Our freinds meant to be still better than their word for they visited us twice in the night intending I suppose to wake us if we should be asleep, but as they found us not so they went away as they came without saying a single word. In the morn they returnd with the earlyest day break, about 150 men in 10 or 12 Canoes all armd with pikes lances and stones. We all got up to see the event. An hour and a half was spent in conversation sometimes civil sometimes otherwise: our resolution was that as we had in vain shewd them the power of musquets by firing near them and killing the bird yesterday we would on the first provacation they gave us fire at them with small shot, the last resource we had to shew them our superiority without taking away their lives. They at lengh offerd to trade for their arms and sold two weapons very fairly, but took a price for the third and refusd to send it up but offerd it for a second; the second was sent down but a third was requird instead of the weapon being parted with; this was a convenient time for the execution of our project as the man who had thus cheated us swaggerd prodigiously, having paddled the boat a few yards from the ship. Accordingly a musquet ball was fird through the bottom of the boat and small shot at the offender which struck him and another who sat next him, on which the canoe was immediately paddled off and remaind about 100 yards from the ship; but what was truly surprizing was that tho the men who were shot bled a good deal not one of the other boats went near them or enquird at all how much or in what manner they were hurt.

They returnd to the ship and renewd trade for their arms, a large quantity of which they sold without attempting to play any tricks; at last however one gentleman padled off with two different peices of cloth which had been given for one weapon, he got about 100 yards from the ship and thought himself safe. A musquet was fird after him which fortunately struck the boat Just at the waters edge and consequently made 2 holes in her; the people in her and the rest of the Canoes padled hard, as a finishing stroke to convince them of our superiority a round shot was fird over them and not a boat stoppd till they got ashore. Soon after this the Captn went in the boats to seek a place for the ship to stay that she might observe the transit of Mercury; it raind and as we were sure of staying 5 days Dr Solander and myself stayd on board. The Indians ashore were neither freinds nor foes, they shewd however much fear whenever our boats approachd them. After dinner the ship removd to the place he had found where were great plenty of birds, much Celery and good hopes of fish.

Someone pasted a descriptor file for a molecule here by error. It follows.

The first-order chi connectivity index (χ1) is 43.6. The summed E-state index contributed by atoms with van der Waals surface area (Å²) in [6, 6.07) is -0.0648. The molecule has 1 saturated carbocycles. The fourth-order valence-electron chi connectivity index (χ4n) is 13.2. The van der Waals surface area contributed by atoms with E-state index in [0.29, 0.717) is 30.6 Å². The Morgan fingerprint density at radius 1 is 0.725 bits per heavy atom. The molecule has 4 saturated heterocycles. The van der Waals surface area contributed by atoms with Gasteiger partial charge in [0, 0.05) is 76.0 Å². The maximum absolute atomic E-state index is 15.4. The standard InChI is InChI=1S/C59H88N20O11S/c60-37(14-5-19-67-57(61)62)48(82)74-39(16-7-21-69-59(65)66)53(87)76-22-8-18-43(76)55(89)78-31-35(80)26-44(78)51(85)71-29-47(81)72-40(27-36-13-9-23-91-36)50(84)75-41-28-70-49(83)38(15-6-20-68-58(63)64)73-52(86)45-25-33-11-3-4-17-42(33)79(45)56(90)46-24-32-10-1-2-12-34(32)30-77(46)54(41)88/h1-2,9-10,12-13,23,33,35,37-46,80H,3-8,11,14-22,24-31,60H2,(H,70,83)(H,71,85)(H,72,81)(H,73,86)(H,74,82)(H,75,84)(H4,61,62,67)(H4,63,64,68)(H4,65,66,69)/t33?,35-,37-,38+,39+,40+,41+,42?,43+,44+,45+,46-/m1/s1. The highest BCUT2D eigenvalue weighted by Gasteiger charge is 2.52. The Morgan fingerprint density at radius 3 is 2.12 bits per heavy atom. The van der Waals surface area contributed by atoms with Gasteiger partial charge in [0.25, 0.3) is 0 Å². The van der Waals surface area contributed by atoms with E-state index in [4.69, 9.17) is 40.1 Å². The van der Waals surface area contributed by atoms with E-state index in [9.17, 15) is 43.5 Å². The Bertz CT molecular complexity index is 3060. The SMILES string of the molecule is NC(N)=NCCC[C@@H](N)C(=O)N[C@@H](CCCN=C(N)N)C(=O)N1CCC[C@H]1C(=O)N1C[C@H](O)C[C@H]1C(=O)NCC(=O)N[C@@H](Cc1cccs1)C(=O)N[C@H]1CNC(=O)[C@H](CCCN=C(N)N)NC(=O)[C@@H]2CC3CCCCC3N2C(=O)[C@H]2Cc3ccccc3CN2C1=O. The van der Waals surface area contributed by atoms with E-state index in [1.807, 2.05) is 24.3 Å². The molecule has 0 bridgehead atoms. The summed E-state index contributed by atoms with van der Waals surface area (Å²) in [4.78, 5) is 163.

Sydney Parkinson Journal
Early in the morning, we were visited by several canoes; the people in them, about one hundred and thirty-five in number, had a few arms, but seemed unresolved what to do; sometimes staring at us in a wild manner, and then threatening us: but, at last, they traded with us, exchanging the few trifles they had brought for cloth. They were very sly, and attempted to cheat us. We fired several muskets at them, and wounded two of them; the rest, however, did not seem to be alarmed till the captain shot through one of the canoes, which struck them with a panic; and, on firing a great gun, they made off to land.

No comments:

Post a Comment